Tipperary county board chairman Sean Nugent has pinpointed the 2010 All-Ireland final as the day when relations with Kilkenny began to deteriorate.
Nugent suspects that Tipp’s victory, which denied the Noresiders a fifth successive All-Ireland crown, has led to heightened tensions between the neighbours.
Since then, there have been a number of incidents in high-profile fixtures between hurling’s heavyweights, culminating in red cards for Kilkenny’s JJ Delaney and Tipp’s Lar Corbett in last Sunday’s National League final. Nugent has also predicted a flurry of red cards in this year’s championship as referees come under instruction to clampdown on dangerous tackling and general indiscipline.
Nugent also believes that other players were fortunate not to receive red cards at Nowlan Park.
On Tipp FM’s Extra Time sports show, Nugent was asked if there is now an increased ‘toxicity’ when Kilkenny and Tipperary lock horns.
“I’d say that there is. We’ve met so many times over the last number of years. And I’d say that the 2010 victory by Tipperary still rankles, to deny them the five in-a-row,” he said.
“That still rankles in Kilkenny and has brought a different perspective to the rivalry in recent times. But it is a huge rivalry. Everybody expected there was going to be huge intensity through the game in Nowlan Park. I certainly expected it and I’m sure referee Barry Kelly expected it as well.
“However, it wasn’t intense as one would have imagined. There were some fair hits, physical ones, some great hurling. It was hugely entertaining but unfortunately we came out on the wrong end of it by a puck of a ball.”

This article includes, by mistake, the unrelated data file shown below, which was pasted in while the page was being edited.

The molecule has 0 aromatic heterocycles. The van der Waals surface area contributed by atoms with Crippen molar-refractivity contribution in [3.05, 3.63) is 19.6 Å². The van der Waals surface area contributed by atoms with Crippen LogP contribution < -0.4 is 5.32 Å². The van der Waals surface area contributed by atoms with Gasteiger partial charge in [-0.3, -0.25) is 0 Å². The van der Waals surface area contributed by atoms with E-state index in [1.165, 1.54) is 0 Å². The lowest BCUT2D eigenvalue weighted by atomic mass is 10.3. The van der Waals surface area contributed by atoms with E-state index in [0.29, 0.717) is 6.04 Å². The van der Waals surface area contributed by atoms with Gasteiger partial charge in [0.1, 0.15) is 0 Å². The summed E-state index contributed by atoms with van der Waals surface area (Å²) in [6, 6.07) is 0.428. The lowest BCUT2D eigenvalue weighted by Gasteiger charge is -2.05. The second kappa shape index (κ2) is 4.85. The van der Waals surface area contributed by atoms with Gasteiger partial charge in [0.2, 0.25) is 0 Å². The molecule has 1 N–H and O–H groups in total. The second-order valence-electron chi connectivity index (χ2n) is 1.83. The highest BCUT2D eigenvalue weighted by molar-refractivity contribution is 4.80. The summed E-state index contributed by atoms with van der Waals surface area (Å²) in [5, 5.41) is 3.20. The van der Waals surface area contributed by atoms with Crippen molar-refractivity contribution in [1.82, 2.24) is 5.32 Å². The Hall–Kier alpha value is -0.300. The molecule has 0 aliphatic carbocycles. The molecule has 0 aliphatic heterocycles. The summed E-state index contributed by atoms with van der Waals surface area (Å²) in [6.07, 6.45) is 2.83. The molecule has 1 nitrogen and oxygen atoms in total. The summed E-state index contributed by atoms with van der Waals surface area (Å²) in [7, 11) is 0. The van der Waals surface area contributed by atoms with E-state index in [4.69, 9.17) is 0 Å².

Nugent added: “I would say that you will see a lot more red cards issued in the 2013 championship than you did in 2012. And that’s very obvious because of what chairman of the referees body, Pat McEnaney, said. He stated that there were many occasions during the 2012 championship, in his view, when red cards should have been issued and they weren’t. You can agree with that or disagree but it’s my belief, having heard that, that there will be.”
Nugent also admitted that hurling’s top teams will be schooled by referees regarding acceptable and unacceptable behaviour in the white heat of championship.
He revealed: “I think a lot of counties are bringing in refs to talk to their county players, to give them advice on that. I know that’s happening and in Tipperary, we’ve done that as well. It’s probably one of the areas where we’ve had some difficulty.”
Nugent also stressed the need for consistency across the board during the summer, noting Kelly’s umpires had a role to play in the decision to send off Delaney and Corbett.
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